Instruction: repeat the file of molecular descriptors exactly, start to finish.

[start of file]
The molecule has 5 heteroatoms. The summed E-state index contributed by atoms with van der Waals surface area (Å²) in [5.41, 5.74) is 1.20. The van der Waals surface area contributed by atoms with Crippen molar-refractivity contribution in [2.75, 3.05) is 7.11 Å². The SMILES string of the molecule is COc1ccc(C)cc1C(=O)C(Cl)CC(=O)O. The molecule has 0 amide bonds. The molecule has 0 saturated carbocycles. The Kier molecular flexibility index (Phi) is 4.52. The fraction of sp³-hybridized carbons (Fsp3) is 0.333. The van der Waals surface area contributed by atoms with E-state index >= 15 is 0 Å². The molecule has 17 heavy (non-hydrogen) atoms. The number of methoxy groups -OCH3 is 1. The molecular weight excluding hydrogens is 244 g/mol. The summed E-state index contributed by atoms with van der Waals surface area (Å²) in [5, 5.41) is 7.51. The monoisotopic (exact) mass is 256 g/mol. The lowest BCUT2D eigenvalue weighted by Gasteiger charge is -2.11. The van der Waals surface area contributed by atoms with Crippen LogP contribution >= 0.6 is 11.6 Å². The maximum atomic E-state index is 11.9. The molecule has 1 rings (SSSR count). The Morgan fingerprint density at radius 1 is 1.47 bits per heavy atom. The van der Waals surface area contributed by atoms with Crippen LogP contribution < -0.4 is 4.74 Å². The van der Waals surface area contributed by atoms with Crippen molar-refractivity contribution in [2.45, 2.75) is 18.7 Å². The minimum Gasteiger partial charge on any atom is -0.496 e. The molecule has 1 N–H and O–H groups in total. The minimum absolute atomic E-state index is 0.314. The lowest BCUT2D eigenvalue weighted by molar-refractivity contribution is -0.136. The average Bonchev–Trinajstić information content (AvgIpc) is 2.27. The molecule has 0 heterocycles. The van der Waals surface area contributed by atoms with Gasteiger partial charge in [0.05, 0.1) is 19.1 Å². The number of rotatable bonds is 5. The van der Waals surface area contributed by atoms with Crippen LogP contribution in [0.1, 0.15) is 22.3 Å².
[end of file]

The molecule has 5 heteroatoms. The summed E-state index contributed by atoms with van der Waals surface area (Å²) in [5.41, 5.74) is 1.20. The van der Waals surface area contributed by atoms with Crippen molar-refractivity contribution in [2.75, 3.05) is 7.11 Å². The SMILES string of the molecule is COc1ccc(C)cc1C(=O)C(Cl)CC(=O)O. The molecule has 0 amide bonds. The molecule has 0 saturated carbocycles. The Kier molecular flexibility index (Phi) is 4.52. The fraction of sp³-hybridized carbons (Fsp3) is 0.333. The van der Waals surface area contributed by atoms with E-state index >= 15 is 0 Å². The molecule has 17 heavy (non-hydrogen) atoms. The number of methoxy groups -OCH3 is 1. The molecular weight excluding hydrogens is 244 g/mol. The summed E-state index contributed by atoms with van der Waals surface area (Å²) in [5, 5.41) is 7.51. The monoisotopic (exact) mass is 256 g/mol. The lowest BCUT2D eigenvalue weighted by Gasteiger charge is -2.11. The van der Waals surface area contributed by atoms with Crippen LogP contribution >= 0.6 is 11.6 Å². The maximum atomic E-state index is 11.9. The molecule has 1 rings (SSSR count). The Morgan fingerprint density at radius 1 is 1.47 bits per heavy atom. The van der Waals surface area contributed by atoms with Crippen LogP contribution < -0.4 is 4.74 Å². The van der Waals surface area contributed by atoms with Crippen molar-refractivity contribution in [2.45, 2.75) is 18.7 Å². The minimum Gasteiger partial charge on any atom is -0.496 e. The molecule has 1 N–H and O–H groups in total. The minimum absolute atomic E-state index is 0.314. The lowest BCUT2D eigenvalue weighted by molar-refractivity contribution is -0.136. The average Bonchev–Trinajstić information content (AvgIpc) is 2.27. The molecule has 0 heterocycles. The van der Waals surface area contributed by atoms with Gasteiger partial charge in [0.05, 0.1) is 19.1 Å². The number of rotatable bonds is 5. The van der Waals surface area contributed by atoms with Crippen LogP contribution in [0.1, 0.15) is 22.3 Å².